Governor Babajide Sanwo-Olu has suspended the reopening of worship centres in Lagos State, earlier planned to begin from June 19, until further notice.
The state had on June 4 said mosques and churches would be opened Friday, June 19 and Sunday, June 21 respectively.
Announcing the suspension of the reopening of places of worship at a press briefing Tuesday, the governor hinged the decision on the rising cases of COVID-19 in the state.
Lagos, with the highest COVID-19 burden in Nigeria, has 7,319 confirmed cases, 6,100 are currently on admission, 1,137 have been discharged, while 82 have died.
The governor said: “I want to inform you that we will not be proceeding with the reopening of places of worship as been said earlier for the 19th and the 21st. We will be suspending it until further notice.
“We’ve critically had to have a thorough, thorough review of where we are as a state and our condition. Our review indicate that we needed to suspend that attempt of reopening.”
A press statement by the governor after the briefing said evaluation of evolving scenarios regarding the course of COVID-19 in the state and the corresponding public health advisory guidelines issued by experts had necessitated the state to reconsider reopening of religious centres.
He said: “So, let me say this again: we are now hereby suspending, with immediate effect, the plan to reopen religious houses and places of worship in Lagos State until further notice. We will continue to monitor the situation closely, and continue to base our decision-making on data modelling; as well as on the responsibility we have to act in a manner that ensures the protection of all residents.
“Therefore, until further notice, all places of worship in Lagos State will remain closed. Social and events centers, and social clubs, will also remain closed, for now.”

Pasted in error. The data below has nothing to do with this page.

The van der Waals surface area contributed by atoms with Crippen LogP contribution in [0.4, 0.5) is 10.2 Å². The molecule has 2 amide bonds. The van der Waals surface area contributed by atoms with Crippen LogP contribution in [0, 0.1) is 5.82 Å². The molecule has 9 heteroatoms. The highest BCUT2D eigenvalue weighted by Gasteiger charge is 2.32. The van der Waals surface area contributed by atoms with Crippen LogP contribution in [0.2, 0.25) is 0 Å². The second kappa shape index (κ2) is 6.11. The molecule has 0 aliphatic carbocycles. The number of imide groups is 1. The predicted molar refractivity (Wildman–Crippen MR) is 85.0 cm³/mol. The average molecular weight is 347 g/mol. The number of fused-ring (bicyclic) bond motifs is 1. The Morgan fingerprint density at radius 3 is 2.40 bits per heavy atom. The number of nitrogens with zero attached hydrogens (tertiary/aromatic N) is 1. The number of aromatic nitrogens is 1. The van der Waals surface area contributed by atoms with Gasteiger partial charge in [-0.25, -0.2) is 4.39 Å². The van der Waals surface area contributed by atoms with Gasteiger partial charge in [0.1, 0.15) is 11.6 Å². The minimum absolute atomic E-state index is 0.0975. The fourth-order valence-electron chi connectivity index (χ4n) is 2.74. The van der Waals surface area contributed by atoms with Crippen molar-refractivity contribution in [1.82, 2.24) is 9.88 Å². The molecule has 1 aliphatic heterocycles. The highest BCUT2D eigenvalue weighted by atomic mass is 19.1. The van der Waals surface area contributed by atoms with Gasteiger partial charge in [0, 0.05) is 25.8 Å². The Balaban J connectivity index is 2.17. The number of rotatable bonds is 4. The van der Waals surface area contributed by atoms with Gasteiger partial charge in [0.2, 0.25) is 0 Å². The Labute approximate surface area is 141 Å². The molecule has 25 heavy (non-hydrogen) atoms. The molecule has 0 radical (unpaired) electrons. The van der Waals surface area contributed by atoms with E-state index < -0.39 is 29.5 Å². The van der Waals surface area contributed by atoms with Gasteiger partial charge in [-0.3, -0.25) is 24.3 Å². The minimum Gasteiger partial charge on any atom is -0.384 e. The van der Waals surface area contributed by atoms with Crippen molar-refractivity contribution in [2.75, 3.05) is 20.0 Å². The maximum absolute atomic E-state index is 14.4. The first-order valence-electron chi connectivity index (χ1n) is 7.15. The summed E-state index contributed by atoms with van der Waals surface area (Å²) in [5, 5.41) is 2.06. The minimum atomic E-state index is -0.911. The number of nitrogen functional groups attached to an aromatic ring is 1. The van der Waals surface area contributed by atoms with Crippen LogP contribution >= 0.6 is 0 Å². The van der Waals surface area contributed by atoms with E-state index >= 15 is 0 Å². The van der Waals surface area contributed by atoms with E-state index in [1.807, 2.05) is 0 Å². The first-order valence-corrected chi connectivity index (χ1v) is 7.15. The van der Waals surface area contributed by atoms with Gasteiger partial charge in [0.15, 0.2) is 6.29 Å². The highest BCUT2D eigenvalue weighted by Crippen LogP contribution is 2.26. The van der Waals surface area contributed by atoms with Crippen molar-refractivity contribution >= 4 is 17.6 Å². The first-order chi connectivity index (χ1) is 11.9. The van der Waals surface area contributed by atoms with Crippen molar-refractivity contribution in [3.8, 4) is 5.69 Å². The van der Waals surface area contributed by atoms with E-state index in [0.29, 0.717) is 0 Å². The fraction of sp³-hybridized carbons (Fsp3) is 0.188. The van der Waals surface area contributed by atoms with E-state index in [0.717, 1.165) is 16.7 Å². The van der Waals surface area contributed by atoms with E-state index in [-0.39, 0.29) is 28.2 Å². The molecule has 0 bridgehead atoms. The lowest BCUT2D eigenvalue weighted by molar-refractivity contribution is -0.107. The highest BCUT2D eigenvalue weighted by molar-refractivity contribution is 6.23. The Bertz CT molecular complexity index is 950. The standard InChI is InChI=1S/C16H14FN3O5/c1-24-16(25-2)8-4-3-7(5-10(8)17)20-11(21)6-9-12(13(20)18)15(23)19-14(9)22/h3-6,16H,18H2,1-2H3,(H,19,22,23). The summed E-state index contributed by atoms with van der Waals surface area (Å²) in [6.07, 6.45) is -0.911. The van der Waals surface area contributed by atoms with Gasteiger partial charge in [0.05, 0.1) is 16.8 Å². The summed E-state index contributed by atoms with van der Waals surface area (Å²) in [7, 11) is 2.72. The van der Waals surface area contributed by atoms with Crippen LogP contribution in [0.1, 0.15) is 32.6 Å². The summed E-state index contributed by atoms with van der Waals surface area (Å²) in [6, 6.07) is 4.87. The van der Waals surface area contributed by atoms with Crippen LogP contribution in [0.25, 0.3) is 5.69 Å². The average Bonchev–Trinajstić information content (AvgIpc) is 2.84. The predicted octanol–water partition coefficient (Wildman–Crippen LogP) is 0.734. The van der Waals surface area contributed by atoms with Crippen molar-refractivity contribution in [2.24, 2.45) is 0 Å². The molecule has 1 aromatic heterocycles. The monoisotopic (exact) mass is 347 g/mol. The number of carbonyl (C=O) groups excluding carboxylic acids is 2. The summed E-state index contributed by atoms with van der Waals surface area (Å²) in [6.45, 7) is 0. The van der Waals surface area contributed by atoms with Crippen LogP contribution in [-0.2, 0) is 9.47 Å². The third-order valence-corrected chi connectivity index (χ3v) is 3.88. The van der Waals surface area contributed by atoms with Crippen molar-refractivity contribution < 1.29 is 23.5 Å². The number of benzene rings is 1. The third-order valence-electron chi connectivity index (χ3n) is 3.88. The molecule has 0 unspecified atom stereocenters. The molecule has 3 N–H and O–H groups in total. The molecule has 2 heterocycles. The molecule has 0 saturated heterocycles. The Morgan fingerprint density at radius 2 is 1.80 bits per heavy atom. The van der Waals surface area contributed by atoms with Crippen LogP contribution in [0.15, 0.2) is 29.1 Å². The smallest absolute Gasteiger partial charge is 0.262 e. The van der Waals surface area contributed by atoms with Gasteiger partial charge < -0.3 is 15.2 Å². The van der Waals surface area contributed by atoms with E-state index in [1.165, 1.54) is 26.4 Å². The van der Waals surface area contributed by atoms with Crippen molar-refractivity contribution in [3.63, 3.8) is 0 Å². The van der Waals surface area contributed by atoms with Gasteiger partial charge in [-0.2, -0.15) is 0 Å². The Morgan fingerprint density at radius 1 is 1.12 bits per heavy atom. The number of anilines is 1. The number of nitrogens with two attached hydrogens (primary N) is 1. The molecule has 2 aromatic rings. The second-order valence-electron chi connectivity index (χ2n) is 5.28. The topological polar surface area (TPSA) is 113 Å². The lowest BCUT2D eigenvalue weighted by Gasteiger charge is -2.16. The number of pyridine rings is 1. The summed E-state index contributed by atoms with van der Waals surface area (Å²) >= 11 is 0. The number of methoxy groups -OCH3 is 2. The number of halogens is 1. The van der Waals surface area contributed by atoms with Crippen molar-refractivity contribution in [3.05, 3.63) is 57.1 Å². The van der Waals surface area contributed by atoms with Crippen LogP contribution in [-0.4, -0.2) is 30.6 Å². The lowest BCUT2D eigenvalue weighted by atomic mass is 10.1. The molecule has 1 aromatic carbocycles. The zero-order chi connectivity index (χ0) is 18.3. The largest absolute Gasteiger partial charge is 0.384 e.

He warned that the state was now fully in the phase of personal responsibility regarding the pandemic, adding that this means that while the government maintains its responsibility to take protective decisions for the common good, what will ultimately save residents and defeat the virus was the sensible personal decisions taken on a daily basis.
He said: “Decisions to use masks anytime you are out of your house, to avoid non-essential travel, to stay at home when we don’t have any business being outside, to wash or sanitise our hands regularly – these are the simple but necessary steps that will save and protect us all.
“As a government, we will continue to do everything in our power to safeguard the health and wellbeing of the people, but that can only be effective when the people themselves act responsibly, and do not behave in a manner that undermines public health guidelines and puts the society at risk,” he said.
Sanwo-Olu, who is the Incident Commander on COVID-19 in the state, said as at midnight on June 15, the state recorded a total of 7,319 confirmed cases of COVID-19, adding that of the number, 1,137 persons have fully recovered and discharged, while 82 have sadly died.
He said this leaves 6,100 active cases under management of the state.
“Our dear state therefore continues to be the epicenter of the pandemic in Nigeria, with about 44 per cent of the total number of confirmed cases nationwide.
“Let me again say that the steady increase in number of confirmed cases is by no means unexpected. Considering that the infection is now very much in our midst, the more we test, the more the number of positive cases that will emerge.
“The uplifting news is that, based on the statistics emerging from state, more than 90 percent of the people who test positive will go on to fully recover under supervision, and be discharged.”
He used the opportunity to thank frontline workers including medical workers, rapid response teams, support personnel like call center workers, drivers, cleaners, and others, monitoring teams at the state and local government level, and all security agencies for their efforts in pushing towards winning the war against the pandemic.
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